I thought it was me for a while. You told about you and me and the prom. The girl I was with, Kelly Hawthorn, holed up crying in the bathroom because she didn’t think I thought she was pretty enough. We were all the time doing that shit. She’d go crazy and I’d just be stuck. You’ll probably be surprised to hear that me and Kelly have been married nearly ten years now and have got three kids. They’re beautiful and they look like her. She’s a nurse. But that night it was on the other end of the long school hallway that you didn’t find Kelly crying, didn’t go do your comfort-girl routine. You found me and you said, Bitch of a night, right, and then slipped your arms around my shoulders, looked me in the eye and started dancing. I remember the slope of your waist under my palms, goddamn. How you pressed up against me in that sequiny nightgown. You moaned or groaned a little and we swayed to the music drifting from the gym.

Yeah, all that was in the book. But it wasn’t with poor old fat boring Melvin Sanders you spun around like a diamond over glass, it was some kid named Palmer McCourtney who I never fucking heard of in my life. Who was he, Tatjana? You took something else you gave me and gave it to him, too, something you gave all of us—that big speech the last day we were in your English class, reading Shakespeare before summer break. We were dicking around with yard sticks, slapping them together like swords and acting the last scene of Macbeth. You sat us down and said you loved us and you’d miss us and life was just too fucked up—your words, right in the classroom, like a blue strike of beautiful fucking lightning—life was just too fucked up for you or me or anyone else to expect things not to change. It’s like you recorded it all and stuck it straight into your book, put it in there but gave it all to this Palmer McCourtney.

I’ve been trying to figure him out for months now. Who were you fucking, which shithead classmate of mine was so special you took all the memories out of my head and gave them to him? You left me a fat failure of a kid repeating a grade and staring at your ass. You made out like you and McCourtney had something great, beyond the sexual desires of the pubescent, you say. Always, through the whole book, like you were above everything. Don’t you remember what else you said to me that night, that you didn’t say to Melvin Sanders or Palmer McCourtney either one at the prom? Kelly came out of the bathroom and down the long length of hall and you said, I quote you word for word on this, you said in your nasally German voice, You have no idea how much better I’d fuck you than she will. You ran your fingers down my arm and then Kelly was wrapping her arms around me, oblivious, and that was it.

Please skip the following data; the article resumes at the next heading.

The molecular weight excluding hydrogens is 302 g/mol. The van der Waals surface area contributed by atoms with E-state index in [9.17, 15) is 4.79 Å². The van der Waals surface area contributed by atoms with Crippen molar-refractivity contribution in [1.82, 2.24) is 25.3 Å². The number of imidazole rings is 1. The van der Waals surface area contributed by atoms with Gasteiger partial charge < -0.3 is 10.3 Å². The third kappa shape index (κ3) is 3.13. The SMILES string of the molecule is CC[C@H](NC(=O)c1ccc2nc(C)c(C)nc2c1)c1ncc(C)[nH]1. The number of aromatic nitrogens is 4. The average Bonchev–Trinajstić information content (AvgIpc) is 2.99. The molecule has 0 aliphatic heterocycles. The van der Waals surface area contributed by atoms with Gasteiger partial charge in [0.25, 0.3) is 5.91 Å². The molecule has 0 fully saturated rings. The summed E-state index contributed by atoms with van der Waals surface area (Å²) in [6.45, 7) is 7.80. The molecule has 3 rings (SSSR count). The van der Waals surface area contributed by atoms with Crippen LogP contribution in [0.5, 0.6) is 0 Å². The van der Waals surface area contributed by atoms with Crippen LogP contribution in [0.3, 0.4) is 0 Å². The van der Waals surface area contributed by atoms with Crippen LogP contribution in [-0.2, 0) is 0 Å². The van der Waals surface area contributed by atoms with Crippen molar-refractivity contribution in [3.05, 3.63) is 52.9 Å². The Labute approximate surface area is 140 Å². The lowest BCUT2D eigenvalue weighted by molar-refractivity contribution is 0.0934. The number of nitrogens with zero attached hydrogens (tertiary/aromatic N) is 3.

I don’t remember anything about you that wasn’t somehow sex. It wasn’t a bad thing, maybe just confusing to figure out later. You were doing us a favor, bridging some gap between what we wanted and what we were talking about and what consumed us every waking moment. It just tears a hole into my head when you write this book and change the names but you make it exactly the same, minus a few wrong things that take away from how I remember. And you throw in Palmer McCourtney and I just don’t know. Who’d you give all of you and me to?

Not long after prom and that last day of Shakespeare I left high school for good and started working on my family’s farm. That didn’t make your book either, how my father was a drunk and Melvin Sanders had been drinking his freshman year and an eye had to be kept on the whole situation. It’s the genetics. But at any rate he let the place go to shit and I got it running again, making money and shining like a beacon atop the dead hill of youth. You said that about something else, you know. Maybe this is the sort of thing you could stick in another book, revisit Melvin and make me not so pathetic.

You were gone from the high school forever, then, too. I never heard where you went, but now you’re a writer, famous, an amazing person. On the cover you’re the same as always. It must all be better than teaching high school. I’m not pissed, but I keep looking for answers to shit I don’t understand. Right now I’m trying to remember things exactly, not just what happened in my mind but how everything really occurred, right there, independent of what you remember or I remember or what’s written down. Kelly sort of thinks I’m crazy. I told her most of this and she said it’s fiction, it’s just fiction, and sure enough it says that right on the spine of the book. But I want to hear it from you. Tell me, Tatjana. Tell me what I remember and what I don’t. Tell me who’s who. Explain it so everything comes together and sticks right and I’m me again.